The idea behind the album was, the story goes, concocted in the pub adjacent to the recording studio. Bassist John Entwistle and drummer Keith Moon thought up the concept of mock-commercial jingles here, and combined with Pete Townsend's, uh...more formal songs, we get a real treat of an album. The album opens with the band's first real foray into psychedelia, "Armenia City In The Sky." Much of the band's trademarks are on display here, especially guitar feedback, and we have a new treat: Roger Daltry singing in a high-pitch. Everyone is aware of The Beatles successes with psychedelic music, and The Stones occasional greatness/sometimes lameness, but really, The Who's psychedelic year is easily on peer with the best music of the summer of love. It's also really their only pop album: "Mary Anne With the Shaky Hand" is just one example, but "I Can't Reach You," "Relax," and "Our Love Was," showcases a new audio mix for the band, with acoustic guitars, keyboards, and much more interesting vocal harmonies than ever before. Now many of these great songs are broken up by faux-commercials, which almost all stand up on their own: "Odorono," and "Heinz Baked Beans" are great songs on their own, and the faux-Radio 1/BBC jingles add to the texture of the album. Even the supposed filler on the album kicks ass, and again, for a band whose next few years and the music produced would almost exclusively be about youth, alienation, and the search for self, it's really refreshing to hear songs about deodorant and how you got beat by your parents for getting tattoos but you were just trying to become a man (which seems a lot more genuine in terms of "coming of age" songs than "Behind Blue Eyes".)
While the jingle-part of the concept album really doesn't stretch throughout the album length, it's not really missing. Partially due, of course, to the inclusion of two of the best Who songs of all time. "Rael" incorporates a melody introduced in the previous year's "A Quick One, While He's Away" and would be re-used throughout Tommy. "Rael" is a gorgeous mini-opera that betters a Quick One, through awesome cymbal crashes, superb harmonies, and the fact that it builds to such an amazing climax. "Rael" could be the best song on the album if not for one of the best Who songs ever, "I Can See For Miles." A deceptively simple look at the song would say it's one about catching an unfaithful lover, but a closer look at the lyrics shows such an incredibly wild imagination: "The Eiffel Tower and the Taj Mahal are nice to see on clearer days/you thought that I would need a crystal ball to see right through the haze." Even the sinister tone that the end of the lyric's "You're going to choke on it too" presents is wonderful. The chorus has soaring guitars and an everlasting drumroll from Keith Moon. Everything about the song is perfect, and it still sounds as fresh, even more fresh, than the rest of the album, today.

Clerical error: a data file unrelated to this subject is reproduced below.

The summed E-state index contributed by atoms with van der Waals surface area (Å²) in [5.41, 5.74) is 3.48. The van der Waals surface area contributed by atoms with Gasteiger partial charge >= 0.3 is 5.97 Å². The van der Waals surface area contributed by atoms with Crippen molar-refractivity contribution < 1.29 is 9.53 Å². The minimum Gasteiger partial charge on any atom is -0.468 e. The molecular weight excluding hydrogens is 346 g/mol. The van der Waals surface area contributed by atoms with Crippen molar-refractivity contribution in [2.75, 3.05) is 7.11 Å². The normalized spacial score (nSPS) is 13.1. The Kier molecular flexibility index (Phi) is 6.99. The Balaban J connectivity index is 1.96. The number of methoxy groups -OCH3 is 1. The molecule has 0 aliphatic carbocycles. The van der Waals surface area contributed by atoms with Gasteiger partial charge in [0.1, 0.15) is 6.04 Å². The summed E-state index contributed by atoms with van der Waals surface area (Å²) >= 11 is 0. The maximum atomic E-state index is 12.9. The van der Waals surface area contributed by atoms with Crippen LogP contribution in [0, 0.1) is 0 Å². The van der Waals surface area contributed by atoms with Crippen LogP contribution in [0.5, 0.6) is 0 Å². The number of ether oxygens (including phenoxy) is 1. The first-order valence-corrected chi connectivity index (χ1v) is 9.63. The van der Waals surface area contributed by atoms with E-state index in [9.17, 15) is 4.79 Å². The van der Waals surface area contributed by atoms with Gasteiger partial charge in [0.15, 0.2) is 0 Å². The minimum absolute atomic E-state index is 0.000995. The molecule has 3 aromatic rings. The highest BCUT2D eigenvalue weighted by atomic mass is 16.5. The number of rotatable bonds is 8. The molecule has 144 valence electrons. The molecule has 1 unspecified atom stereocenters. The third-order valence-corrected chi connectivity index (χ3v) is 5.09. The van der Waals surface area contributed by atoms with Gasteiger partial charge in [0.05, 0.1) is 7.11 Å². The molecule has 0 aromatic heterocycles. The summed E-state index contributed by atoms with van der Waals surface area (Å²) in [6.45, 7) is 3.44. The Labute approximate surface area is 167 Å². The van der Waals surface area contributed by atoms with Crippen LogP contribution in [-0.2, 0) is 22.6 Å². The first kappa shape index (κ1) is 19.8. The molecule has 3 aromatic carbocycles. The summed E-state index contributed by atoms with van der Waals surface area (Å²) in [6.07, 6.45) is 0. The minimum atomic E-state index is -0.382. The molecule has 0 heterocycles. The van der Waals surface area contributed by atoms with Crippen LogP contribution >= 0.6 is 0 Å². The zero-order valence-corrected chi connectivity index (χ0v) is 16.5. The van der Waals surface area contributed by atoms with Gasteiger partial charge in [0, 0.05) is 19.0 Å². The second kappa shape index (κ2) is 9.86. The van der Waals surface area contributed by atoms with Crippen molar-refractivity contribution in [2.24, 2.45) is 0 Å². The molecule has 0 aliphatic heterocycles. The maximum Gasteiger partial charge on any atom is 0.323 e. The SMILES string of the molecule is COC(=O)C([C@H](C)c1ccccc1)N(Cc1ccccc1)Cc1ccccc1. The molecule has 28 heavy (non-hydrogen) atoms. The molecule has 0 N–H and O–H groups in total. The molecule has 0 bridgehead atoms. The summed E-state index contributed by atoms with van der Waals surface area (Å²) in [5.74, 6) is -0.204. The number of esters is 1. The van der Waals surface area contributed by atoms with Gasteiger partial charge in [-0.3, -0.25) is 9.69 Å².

The Who would go on to make some of the greatest concert appearances, and release some great works. But even if you think albums like Quadrophenia and Tommy are great cover-to-cover (they aren't), they don't deliver the greatness that The Who Sell Out does, and few albums since then by any band do.
Tuesday, January 18, 2011
Artist: John Coltrane
Album: A Love Supreme
A Love Supreme is not the final John Coltrane record and certainly not the farthest out he would go with his music before his untimely death in 1967. But like so many other great records, Coltrane uses the saying "less is more" unlike ever before. The length of the album and the players on it are stripped down to an essential core, and there isn't an unnecessary moment on the record.
Elvin Jones's drumming really gets the album going. A rush of cymbals introduces the album proper before Coltrane goes into a long solo which essentially comprises the entire first track on the album. Over seven and a half minutes, the quartet (rounded out by McCoy Tyner on piano and Jimmy Garrison on bass) build tension and lay the foundation for the classic opening track, the climax of which features the quartet (or just Coltrane? not sure) chanting the title of the album over and over. As they repeat "A Love Supreme" over and over, you know the album is special, and the deceptively simple melody and chord structure shows real beauty. It's so good in fact, that future Coltrane sideman Pharaoh Sanders would borrow the melody a bit for his album Karma.